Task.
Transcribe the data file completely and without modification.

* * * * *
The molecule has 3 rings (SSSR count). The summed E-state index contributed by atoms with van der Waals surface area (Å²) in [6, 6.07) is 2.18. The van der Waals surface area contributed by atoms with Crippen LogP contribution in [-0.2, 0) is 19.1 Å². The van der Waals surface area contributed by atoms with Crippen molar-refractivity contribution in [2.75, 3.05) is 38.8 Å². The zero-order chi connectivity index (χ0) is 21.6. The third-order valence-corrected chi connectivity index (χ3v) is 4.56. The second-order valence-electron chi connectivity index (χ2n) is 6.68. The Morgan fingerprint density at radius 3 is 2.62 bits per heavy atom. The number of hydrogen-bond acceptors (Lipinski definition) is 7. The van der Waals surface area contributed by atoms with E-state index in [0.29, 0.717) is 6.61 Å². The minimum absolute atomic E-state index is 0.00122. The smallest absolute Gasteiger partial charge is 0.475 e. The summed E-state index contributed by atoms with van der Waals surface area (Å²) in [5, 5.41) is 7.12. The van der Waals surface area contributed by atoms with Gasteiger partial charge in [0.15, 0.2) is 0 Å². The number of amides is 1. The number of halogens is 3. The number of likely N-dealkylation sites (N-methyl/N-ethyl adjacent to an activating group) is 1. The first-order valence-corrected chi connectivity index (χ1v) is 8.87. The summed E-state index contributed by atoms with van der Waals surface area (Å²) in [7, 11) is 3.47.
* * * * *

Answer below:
The molecule has 3 rings (SSSR count). The summed E-state index contributed by atoms with van der Waals surface area (Å²) in [6, 6.07) is 2.18. The van der Waals surface area contributed by atoms with Crippen LogP contribution in [-0.2, 0) is 19.1 Å². The van der Waals surface area contributed by atoms with Crippen molar-refractivity contribution in [2.75, 3.05) is 38.8 Å². The zero-order chi connectivity index (χ0) is 21.6. The third-order valence-corrected chi connectivity index (χ3v) is 4.56. The second-order valence-electron chi connectivity index (χ2n) is 6.68. The Morgan fingerprint density at radius 3 is 2.62 bits per heavy atom. The number of hydrogen-bond acceptors (Lipinski definition) is 7. The van der Waals surface area contributed by atoms with E-state index in [0.29, 0.717) is 6.61 Å². The minimum absolute atomic E-state index is 0.00122. The smallest absolute Gasteiger partial charge is 0.475 e. The summed E-state index contributed by atoms with van der Waals surface area (Å²) in [5, 5.41) is 7.12. The van der Waals surface area contributed by atoms with Gasteiger partial charge in [0.15, 0.2) is 0 Å². The number of amides is 1. The number of halogens is 3. The number of likely N-dealkylation sites (N-methyl/N-ethyl adjacent to an activating group) is 1. The first-order valence-corrected chi connectivity index (χ1v) is 8.87. The summed E-state index contributed by atoms with van der Waals surface area (Å²) in [7, 11) is 3.47.